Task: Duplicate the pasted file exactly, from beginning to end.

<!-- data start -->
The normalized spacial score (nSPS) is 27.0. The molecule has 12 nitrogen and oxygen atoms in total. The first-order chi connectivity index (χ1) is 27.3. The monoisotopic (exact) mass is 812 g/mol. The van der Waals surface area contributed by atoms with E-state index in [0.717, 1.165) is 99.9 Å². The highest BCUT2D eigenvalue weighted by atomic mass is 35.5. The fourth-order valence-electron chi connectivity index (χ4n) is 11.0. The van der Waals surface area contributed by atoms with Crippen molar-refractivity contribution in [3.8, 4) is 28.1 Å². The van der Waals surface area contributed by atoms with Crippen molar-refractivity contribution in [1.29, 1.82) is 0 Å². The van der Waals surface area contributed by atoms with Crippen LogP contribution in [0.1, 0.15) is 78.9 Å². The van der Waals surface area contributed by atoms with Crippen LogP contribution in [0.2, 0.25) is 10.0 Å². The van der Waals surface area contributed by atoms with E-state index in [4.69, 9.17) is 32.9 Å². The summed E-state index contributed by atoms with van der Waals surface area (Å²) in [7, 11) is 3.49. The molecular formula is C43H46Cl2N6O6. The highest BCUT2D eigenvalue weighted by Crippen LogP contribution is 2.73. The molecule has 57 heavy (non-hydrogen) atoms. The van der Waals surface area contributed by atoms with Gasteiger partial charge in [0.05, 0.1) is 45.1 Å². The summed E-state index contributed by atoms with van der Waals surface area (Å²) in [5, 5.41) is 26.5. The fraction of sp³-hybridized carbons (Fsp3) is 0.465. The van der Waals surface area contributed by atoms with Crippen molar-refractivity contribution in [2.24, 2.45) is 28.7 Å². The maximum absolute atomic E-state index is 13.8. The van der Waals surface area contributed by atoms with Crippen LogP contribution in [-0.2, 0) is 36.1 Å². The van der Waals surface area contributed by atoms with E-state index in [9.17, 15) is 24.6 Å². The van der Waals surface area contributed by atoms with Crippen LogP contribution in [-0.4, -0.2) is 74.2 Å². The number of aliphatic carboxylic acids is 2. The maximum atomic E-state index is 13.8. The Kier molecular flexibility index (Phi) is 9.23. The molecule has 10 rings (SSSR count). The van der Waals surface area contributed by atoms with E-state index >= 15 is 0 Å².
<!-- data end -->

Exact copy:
The normalized spacial score (nSPS) is 27.0. The molecule has 12 nitrogen and oxygen atoms in total. The first-order chi connectivity index (χ1) is 27.3. The monoisotopic (exact) mass is 812 g/mol. The van der Waals surface area contributed by atoms with E-state index in [0.717, 1.165) is 99.9 Å². The highest BCUT2D eigenvalue weighted by atomic mass is 35.5. The fourth-order valence-electron chi connectivity index (χ4n) is 11.0. The van der Waals surface area contributed by atoms with Crippen molar-refractivity contribution in [3.8, 4) is 28.1 Å². The van der Waals surface area contributed by atoms with Crippen molar-refractivity contribution in [1.29, 1.82) is 0 Å². The van der Waals surface area contributed by atoms with Crippen LogP contribution in [0.1, 0.15) is 78.9 Å². The van der Waals surface area contributed by atoms with Crippen LogP contribution in [0.2, 0.25) is 10.0 Å². The van der Waals surface area contributed by atoms with E-state index in [4.69, 9.17) is 32.9 Å². The summed E-state index contributed by atoms with van der Waals surface area (Å²) in [7, 11) is 3.49. The molecular formula is C43H46Cl2N6O6. The highest BCUT2D eigenvalue weighted by Crippen LogP contribution is 2.73. The molecule has 57 heavy (non-hydrogen) atoms. The van der Waals surface area contributed by atoms with Gasteiger partial charge in [0.05, 0.1) is 45.1 Å². The summed E-state index contributed by atoms with van der Waals surface area (Å²) in [5, 5.41) is 26.5. The fraction of sp³-hybridized carbons (Fsp3) is 0.465. The van der Waals surface area contributed by atoms with Crippen molar-refractivity contribution in [2.24, 2.45) is 28.7 Å². The maximum absolute atomic E-state index is 13.8. The van der Waals surface area contributed by atoms with Crippen LogP contribution in [-0.2, 0) is 36.1 Å². The van der Waals surface area contributed by atoms with E-state index in [9.17, 15) is 24.6 Å². The van der Waals surface area contributed by atoms with Crippen LogP contribution in [-0.4, -0.2) is 74.2 Å². The number of aliphatic carboxylic acids is 2. The maximum atomic E-state index is 13.8. The Kier molecular flexibility index (Phi) is 9.23. The molecule has 10 rings (SSSR count). The van der Waals surface area contributed by atoms with E-state index >= 15 is 0 Å².